; born in Maldon, England
, in 1728; was a godson of Horace Walpole
; entered the British
army in his youth, and rose rapidly to the rank of major; came to America
; was severely wounded at Braddock
's defeat (1755); and was aide to General Monckton
in the expedition against Martinique
After the peace he bought an estate in Virginia
, and when the Revolutionary War
broke out Congress appointed him (June, 1775) adjutant-general
of the Continental
army, with the rank of brigadier-general.
In 1776-77 he was twice in command of the Northern
army, having, through intrigue, displaced General Schuyler
He gained undeserved honors as commander of the troops that defeated and captured Burgoyne
and his army in the fall of 1777.
He soon afterwards intrigued for the position of Washington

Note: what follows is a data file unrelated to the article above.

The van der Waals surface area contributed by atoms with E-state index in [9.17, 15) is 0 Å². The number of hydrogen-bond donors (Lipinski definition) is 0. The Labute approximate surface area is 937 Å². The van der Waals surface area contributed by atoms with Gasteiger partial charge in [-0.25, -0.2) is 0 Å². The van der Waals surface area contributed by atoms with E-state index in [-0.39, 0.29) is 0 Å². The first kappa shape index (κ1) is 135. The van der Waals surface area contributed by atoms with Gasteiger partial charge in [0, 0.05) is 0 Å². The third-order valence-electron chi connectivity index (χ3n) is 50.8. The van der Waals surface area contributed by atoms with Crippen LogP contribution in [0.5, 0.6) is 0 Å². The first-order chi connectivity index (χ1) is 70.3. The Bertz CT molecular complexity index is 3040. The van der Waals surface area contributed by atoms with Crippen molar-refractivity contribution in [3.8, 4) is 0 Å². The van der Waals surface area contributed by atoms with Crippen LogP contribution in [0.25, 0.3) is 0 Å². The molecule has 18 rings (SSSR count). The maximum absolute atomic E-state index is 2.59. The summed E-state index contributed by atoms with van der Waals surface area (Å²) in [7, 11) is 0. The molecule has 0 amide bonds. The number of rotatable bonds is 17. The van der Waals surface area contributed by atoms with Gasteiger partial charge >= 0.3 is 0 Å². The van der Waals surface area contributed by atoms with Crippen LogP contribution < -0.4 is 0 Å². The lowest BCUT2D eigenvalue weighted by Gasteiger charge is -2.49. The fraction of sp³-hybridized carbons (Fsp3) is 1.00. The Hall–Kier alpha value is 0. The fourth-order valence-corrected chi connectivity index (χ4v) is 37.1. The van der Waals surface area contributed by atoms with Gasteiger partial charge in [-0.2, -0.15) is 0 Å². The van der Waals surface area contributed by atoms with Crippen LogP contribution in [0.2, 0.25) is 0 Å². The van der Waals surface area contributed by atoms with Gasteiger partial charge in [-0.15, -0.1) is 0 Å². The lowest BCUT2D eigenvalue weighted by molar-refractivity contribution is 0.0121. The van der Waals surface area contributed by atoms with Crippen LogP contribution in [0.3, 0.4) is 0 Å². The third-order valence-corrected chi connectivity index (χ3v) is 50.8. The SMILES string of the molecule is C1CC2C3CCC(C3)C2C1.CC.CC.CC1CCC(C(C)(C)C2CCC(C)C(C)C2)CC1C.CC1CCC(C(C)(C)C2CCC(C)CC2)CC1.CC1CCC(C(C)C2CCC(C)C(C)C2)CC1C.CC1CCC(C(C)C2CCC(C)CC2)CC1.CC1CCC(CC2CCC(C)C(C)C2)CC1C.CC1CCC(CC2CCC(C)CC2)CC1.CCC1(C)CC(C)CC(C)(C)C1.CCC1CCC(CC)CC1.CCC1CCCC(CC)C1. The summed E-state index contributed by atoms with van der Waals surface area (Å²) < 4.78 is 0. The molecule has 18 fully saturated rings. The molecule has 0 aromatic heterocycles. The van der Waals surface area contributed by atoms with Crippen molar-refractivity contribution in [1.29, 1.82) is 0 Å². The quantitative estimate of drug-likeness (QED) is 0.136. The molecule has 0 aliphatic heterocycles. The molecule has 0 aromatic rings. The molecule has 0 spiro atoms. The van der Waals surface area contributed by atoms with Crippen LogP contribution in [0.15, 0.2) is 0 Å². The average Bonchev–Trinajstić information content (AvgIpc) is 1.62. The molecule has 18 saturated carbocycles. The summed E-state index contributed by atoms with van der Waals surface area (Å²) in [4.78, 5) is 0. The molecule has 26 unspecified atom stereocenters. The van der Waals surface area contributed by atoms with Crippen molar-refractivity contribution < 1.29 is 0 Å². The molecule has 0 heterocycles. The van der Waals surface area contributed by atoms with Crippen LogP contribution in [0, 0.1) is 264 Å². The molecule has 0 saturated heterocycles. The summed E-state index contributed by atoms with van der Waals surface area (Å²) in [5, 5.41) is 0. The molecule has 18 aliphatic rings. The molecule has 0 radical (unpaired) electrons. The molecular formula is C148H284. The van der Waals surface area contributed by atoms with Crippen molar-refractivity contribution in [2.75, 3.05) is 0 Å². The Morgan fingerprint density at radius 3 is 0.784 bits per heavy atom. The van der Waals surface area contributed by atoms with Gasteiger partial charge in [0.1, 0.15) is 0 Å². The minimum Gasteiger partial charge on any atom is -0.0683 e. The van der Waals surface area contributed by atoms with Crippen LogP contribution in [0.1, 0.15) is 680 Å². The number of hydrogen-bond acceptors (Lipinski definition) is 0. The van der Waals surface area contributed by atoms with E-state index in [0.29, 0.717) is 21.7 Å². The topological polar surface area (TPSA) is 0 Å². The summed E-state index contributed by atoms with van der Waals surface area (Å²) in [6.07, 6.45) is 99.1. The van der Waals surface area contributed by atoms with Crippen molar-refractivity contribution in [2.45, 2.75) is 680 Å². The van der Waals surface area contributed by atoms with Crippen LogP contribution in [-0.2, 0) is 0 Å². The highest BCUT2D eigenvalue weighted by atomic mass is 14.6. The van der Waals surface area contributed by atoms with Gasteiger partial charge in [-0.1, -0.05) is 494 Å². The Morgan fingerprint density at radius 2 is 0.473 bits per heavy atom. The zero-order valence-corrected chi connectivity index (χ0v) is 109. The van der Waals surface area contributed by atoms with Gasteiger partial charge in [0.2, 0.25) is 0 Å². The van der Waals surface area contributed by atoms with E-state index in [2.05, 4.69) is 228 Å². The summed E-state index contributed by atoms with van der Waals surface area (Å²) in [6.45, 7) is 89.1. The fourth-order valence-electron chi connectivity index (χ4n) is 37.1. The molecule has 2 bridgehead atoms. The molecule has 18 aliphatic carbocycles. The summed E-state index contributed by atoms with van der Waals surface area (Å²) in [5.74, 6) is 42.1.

as commander-inchief, using his power as president of the board of war for the purpose, but ignominously failed.
In June, 1780, he was
made commander of the Southern Department, but made a disastrous campaign, his army being utterly defeated and routed by Cornwallis near Camden, S. C.
, in August, 1780.
This defeat terminated Gates
's military career.
He was removed from command and suspended from service, but was finally vindicated, and reinstated in command in 1782.
He retired to his estate in Virginia
, and in 1790 made his residence in New York City, having first emancipated all his slaves, and provided for such of them as could not take care of themselves.
He was presented with the freedom of the city of New York
, and elected to the State legislature, but declined to serve.
He died in New York City, April 10, 1806.